When you’re traveling, listen to the advice of your airline and the staff at the airport around you. Be patient; all the screening and checking of passengers is likely to take more time than usual, at both ends of your journey. Most importantly, stay calm, as everyone is in the same boat and panic will get us nowhere!
What is your airline doing?
Most airlines are taking extra precautions to keep aircraft clean and safe during these uncertain times. For information specific to your airline, you should visit their website. However, we have linked some of the world’s major airlines below to make it easier for you.
- Air France–KLM
- American Airlines
- British Airways
- Cathay Pacific
- Delta Air Lines
- Qatar Airways
- Southwest Airlines
- United Airlines
Is your flight operating?
Whether you are booked to fly later in the year or have an upcoming flight soon, the temptation is to call up your airline right away for assurance that the flight is still operating. Chances are that won’t be the best course of action, either for you or the airline, as many are experiencing very long waiting times on their phone lines due to the volume of people trying to get in touch.
The general advice from all airlines is to avoid calling them unless you’re due to travel in the next couple of days. This does vary by airline, but the message from all carriers is the same: please stay off the phone lines unless you’re traveling very soon.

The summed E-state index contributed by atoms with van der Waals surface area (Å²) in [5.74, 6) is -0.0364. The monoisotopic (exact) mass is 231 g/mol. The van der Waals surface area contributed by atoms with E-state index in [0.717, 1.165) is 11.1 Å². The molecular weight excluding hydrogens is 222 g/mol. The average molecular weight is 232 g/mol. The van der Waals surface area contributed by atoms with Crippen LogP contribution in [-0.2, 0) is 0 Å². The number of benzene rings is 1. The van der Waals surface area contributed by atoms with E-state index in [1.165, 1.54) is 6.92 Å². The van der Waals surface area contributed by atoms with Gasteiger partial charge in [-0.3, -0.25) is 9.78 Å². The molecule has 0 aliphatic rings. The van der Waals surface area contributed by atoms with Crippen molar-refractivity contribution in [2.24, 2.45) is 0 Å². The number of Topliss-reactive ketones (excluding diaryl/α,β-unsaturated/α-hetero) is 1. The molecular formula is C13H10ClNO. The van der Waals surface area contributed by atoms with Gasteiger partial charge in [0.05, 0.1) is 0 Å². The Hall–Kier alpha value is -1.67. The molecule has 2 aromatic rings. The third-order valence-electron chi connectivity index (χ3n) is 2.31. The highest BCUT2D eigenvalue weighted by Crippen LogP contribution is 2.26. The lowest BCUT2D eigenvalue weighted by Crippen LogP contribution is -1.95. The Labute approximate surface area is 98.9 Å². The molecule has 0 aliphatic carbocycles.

Due to the high volume of calls, please only contact us if you are due to fly in the next 72 hours and your flight has been cancelled. You can check the status of your flight here: https://t.co/r72C5G2JW3
— virginatlantic (@VirginAtlantic) March 16, 2020
If you are concerned about a forthcoming flight, please rest assured that your airline will contact you in the event that your flight is changed or canceled. Do ensure that your airline has your up to date contact details including email and phone number, and check your junk/spam folder for emails regularly, just in case an important message gets filtered out.
Finally, be sure to follow your airline on social media. Channels such as Facebook and Twitter are regularly updated with the latest information, and with things changing on an hourly basis in the aviation world, keeping in touch this way can be a quick means to gathering the most up to date advice.
One source of information you should not be too reliant on is the airline schedule itself. Airlines are announcing cancellations on a moment by moment basis, so the published schedules can sometimes get outdated. It takes time to update the displayed information, so if you get a notice from your airline that your flight is canceled, even if the schedule says it’s still operating, don’t go to the airport.
What if you get stranded abroad?
If you’ve flown away from home and suddenly found yourself in a locked down country with closed borders, don’t panic. Many airlines, even those that are completely grounding their fleets, have noted that they will keep a few aircraft in service for government coordinated repatriation flights.
To ensure your country knows you are stuck away from home, look up the local consulate in the country you’re currently in. Advise them of your situation, offer your contact details and they’ll handle things going forward.
It may take some time, but the majority of the world’s governments are beginning to mobilize rescue efforts to bring their citizens home.
What other questions do you have about traveling during these uncertain times? Let us know in the comments and we’ll do our best to answer.